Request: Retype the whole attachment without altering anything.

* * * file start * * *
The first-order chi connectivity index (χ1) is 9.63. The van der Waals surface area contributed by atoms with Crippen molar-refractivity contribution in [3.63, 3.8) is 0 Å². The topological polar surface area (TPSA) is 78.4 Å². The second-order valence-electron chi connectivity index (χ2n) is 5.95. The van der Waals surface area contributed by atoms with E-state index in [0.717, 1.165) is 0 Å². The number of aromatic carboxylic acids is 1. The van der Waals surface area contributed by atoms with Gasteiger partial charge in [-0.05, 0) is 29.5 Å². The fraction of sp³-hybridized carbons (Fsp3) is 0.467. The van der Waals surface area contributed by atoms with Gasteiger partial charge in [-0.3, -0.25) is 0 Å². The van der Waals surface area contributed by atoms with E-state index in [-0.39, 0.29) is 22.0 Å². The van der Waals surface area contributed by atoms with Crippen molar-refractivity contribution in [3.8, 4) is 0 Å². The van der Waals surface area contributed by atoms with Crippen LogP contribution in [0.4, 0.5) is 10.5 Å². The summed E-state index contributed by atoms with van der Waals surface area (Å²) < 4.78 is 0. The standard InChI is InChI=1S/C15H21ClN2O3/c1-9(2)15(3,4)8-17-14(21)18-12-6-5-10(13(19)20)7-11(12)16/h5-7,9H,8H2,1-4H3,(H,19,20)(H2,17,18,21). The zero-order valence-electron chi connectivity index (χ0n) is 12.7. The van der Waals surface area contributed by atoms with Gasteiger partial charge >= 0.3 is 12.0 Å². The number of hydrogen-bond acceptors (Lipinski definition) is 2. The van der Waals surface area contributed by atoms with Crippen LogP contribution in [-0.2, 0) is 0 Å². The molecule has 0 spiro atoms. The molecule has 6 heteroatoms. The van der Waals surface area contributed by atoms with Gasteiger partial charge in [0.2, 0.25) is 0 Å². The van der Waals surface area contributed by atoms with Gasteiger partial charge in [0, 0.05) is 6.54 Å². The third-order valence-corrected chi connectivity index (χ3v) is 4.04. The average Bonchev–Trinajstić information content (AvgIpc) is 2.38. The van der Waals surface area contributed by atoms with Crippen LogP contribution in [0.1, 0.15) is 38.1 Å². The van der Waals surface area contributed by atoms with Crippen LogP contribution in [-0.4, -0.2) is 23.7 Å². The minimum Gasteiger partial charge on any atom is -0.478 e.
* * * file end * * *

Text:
The first-order chi connectivity index (χ1) is 9.63. The van der Waals surface area contributed by atoms with Crippen molar-refractivity contribution in [3.63, 3.8) is 0 Å². The topological polar surface area (TPSA) is 78.4 Å². The second-order valence-electron chi connectivity index (χ2n) is 5.95. The van der Waals surface area contributed by atoms with E-state index in [0.717, 1.165) is 0 Å². The number of aromatic carboxylic acids is 1. The van der Waals surface area contributed by atoms with Gasteiger partial charge in [-0.05, 0) is 29.5 Å². The fraction of sp³-hybridized carbons (Fsp3) is 0.467. The van der Waals surface area contributed by atoms with Gasteiger partial charge in [-0.3, -0.25) is 0 Å². The van der Waals surface area contributed by atoms with E-state index in [-0.39, 0.29) is 22.0 Å². The van der Waals surface area contributed by atoms with Crippen molar-refractivity contribution in [3.8, 4) is 0 Å². The van der Waals surface area contributed by atoms with Crippen LogP contribution in [0.4, 0.5) is 10.5 Å². The summed E-state index contributed by atoms with van der Waals surface area (Å²) < 4.78 is 0. The standard InChI is InChI=1S/C15H21ClN2O3/c1-9(2)15(3,4)8-17-14(21)18-12-6-5-10(13(19)20)7-11(12)16/h5-7,9H,8H2,1-4H3,(H,19,20)(H2,17,18,21). The zero-order valence-electron chi connectivity index (χ0n) is 12.7. The van der Waals surface area contributed by atoms with Gasteiger partial charge >= 0.3 is 12.0 Å². The number of hydrogen-bond acceptors (Lipinski definition) is 2. The van der Waals surface area contributed by atoms with Crippen LogP contribution in [-0.2, 0) is 0 Å². The molecule has 0 spiro atoms. The molecule has 6 heteroatoms. The van der Waals surface area contributed by atoms with Gasteiger partial charge in [0.2, 0.25) is 0 Å². The van der Waals surface area contributed by atoms with Gasteiger partial charge in [0, 0.05) is 6.54 Å². The third-order valence-corrected chi connectivity index (χ3v) is 4.04. The average Bonchev–Trinajstić information content (AvgIpc) is 2.38. The van der Waals surface area contributed by atoms with Crippen LogP contribution in [0.1, 0.15) is 38.1 Å². The van der Waals surface area contributed by atoms with Crippen LogP contribution in [-0.4, -0.2) is 23.7 Å². The minimum Gasteiger partial charge on any atom is -0.478 e.